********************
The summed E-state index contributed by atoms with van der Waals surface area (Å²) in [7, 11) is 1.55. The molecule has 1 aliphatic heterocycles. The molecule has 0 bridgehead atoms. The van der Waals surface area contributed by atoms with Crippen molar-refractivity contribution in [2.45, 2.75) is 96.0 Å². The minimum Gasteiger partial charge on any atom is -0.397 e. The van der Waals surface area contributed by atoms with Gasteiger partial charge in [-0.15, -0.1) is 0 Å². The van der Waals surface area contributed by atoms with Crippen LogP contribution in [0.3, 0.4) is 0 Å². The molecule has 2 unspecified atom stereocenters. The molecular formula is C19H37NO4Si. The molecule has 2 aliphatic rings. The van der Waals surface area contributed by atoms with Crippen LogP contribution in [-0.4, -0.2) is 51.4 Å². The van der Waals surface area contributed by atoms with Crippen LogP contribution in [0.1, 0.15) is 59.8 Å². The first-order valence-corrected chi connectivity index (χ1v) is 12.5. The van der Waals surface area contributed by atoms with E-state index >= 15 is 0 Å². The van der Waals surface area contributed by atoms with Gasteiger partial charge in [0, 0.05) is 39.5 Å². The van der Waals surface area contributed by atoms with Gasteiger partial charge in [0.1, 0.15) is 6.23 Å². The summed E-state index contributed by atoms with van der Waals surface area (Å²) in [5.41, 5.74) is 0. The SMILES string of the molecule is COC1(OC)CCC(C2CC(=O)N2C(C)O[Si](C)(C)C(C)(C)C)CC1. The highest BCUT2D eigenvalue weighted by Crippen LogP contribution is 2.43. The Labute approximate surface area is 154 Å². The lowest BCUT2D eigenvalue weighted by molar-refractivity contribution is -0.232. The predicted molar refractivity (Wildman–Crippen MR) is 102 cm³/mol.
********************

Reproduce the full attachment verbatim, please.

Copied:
The summed E-state index contributed by atoms with van der Waals surface area (Å²) in [7, 11) is 1.55. The molecule has 1 aliphatic heterocycles. The molecule has 0 bridgehead atoms. The van der Waals surface area contributed by atoms with Crippen molar-refractivity contribution in [2.45, 2.75) is 96.0 Å². The minimum Gasteiger partial charge on any atom is -0.397 e. The van der Waals surface area contributed by atoms with Gasteiger partial charge in [-0.15, -0.1) is 0 Å². The van der Waals surface area contributed by atoms with Crippen LogP contribution in [0.3, 0.4) is 0 Å². The molecule has 2 unspecified atom stereocenters. The molecular formula is C19H37NO4Si. The molecule has 2 aliphatic rings. The van der Waals surface area contributed by atoms with Crippen LogP contribution in [-0.4, -0.2) is 51.4 Å². The van der Waals surface area contributed by atoms with Crippen LogP contribution in [0.1, 0.15) is 59.8 Å². The first-order valence-corrected chi connectivity index (χ1v) is 12.5. The van der Waals surface area contributed by atoms with E-state index >= 15 is 0 Å². The van der Waals surface area contributed by atoms with Gasteiger partial charge in [0, 0.05) is 39.5 Å². The van der Waals surface area contributed by atoms with Gasteiger partial charge in [0.1, 0.15) is 6.23 Å². The summed E-state index contributed by atoms with van der Waals surface area (Å²) in [5.41, 5.74) is 0. The SMILES string of the molecule is COC1(OC)CCC(C2CC(=O)N2C(C)O[Si](C)(C)C(C)(C)C)CC1. The highest BCUT2D eigenvalue weighted by Crippen LogP contribution is 2.43. The Labute approximate surface area is 154 Å². The lowest BCUT2D eigenvalue weighted by molar-refractivity contribution is -0.232. The predicted molar refractivity (Wildman–Crippen MR) is 102 cm³/mol.